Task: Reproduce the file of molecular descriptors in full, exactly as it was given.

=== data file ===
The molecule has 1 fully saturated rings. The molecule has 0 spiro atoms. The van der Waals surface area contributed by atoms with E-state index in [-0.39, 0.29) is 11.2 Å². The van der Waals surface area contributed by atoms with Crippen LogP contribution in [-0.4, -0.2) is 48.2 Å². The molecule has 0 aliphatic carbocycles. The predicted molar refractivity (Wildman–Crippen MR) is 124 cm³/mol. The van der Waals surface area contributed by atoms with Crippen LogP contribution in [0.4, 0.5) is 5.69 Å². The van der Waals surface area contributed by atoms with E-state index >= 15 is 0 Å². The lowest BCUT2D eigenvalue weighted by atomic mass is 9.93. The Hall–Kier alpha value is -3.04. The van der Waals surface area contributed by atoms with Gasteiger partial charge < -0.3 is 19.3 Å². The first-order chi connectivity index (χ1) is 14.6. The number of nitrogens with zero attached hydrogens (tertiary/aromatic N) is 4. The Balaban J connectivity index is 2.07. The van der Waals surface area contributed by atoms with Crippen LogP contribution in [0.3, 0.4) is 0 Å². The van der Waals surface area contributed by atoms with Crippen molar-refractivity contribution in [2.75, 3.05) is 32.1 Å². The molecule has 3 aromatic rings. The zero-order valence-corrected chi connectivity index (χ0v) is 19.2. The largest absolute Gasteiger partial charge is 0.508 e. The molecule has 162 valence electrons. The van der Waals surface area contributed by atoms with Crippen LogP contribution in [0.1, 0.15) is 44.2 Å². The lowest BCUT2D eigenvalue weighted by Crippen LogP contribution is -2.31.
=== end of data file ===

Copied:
The molecule has 1 fully saturated rings. The molecule has 0 spiro atoms. The van der Waals surface area contributed by atoms with E-state index in [-0.39, 0.29) is 11.2 Å². The van der Waals surface area contributed by atoms with Crippen LogP contribution in [-0.4, -0.2) is 48.2 Å². The molecule has 0 aliphatic carbocycles. The predicted molar refractivity (Wildman–Crippen MR) is 124 cm³/mol. The van der Waals surface area contributed by atoms with Crippen LogP contribution in [0.4, 0.5) is 5.69 Å². The van der Waals surface area contributed by atoms with E-state index >= 15 is 0 Å². The lowest BCUT2D eigenvalue weighted by atomic mass is 9.93. The Hall–Kier alpha value is -3.04. The van der Waals surface area contributed by atoms with Gasteiger partial charge < -0.3 is 19.3 Å². The first-order chi connectivity index (χ1) is 14.6. The number of nitrogens with zero attached hydrogens (tertiary/aromatic N) is 4. The Balaban J connectivity index is 2.07. The van der Waals surface area contributed by atoms with Crippen LogP contribution in [0.3, 0.4) is 0 Å². The van der Waals surface area contributed by atoms with Crippen molar-refractivity contribution in [2.75, 3.05) is 32.1 Å². The molecule has 3 aromatic rings. The zero-order valence-corrected chi connectivity index (χ0v) is 19.2. The largest absolute Gasteiger partial charge is 0.508 e. The molecule has 162 valence electrons. The van der Waals surface area contributed by atoms with Crippen LogP contribution in [0.1, 0.15) is 44.2 Å². The lowest BCUT2D eigenvalue weighted by Crippen LogP contribution is -2.31.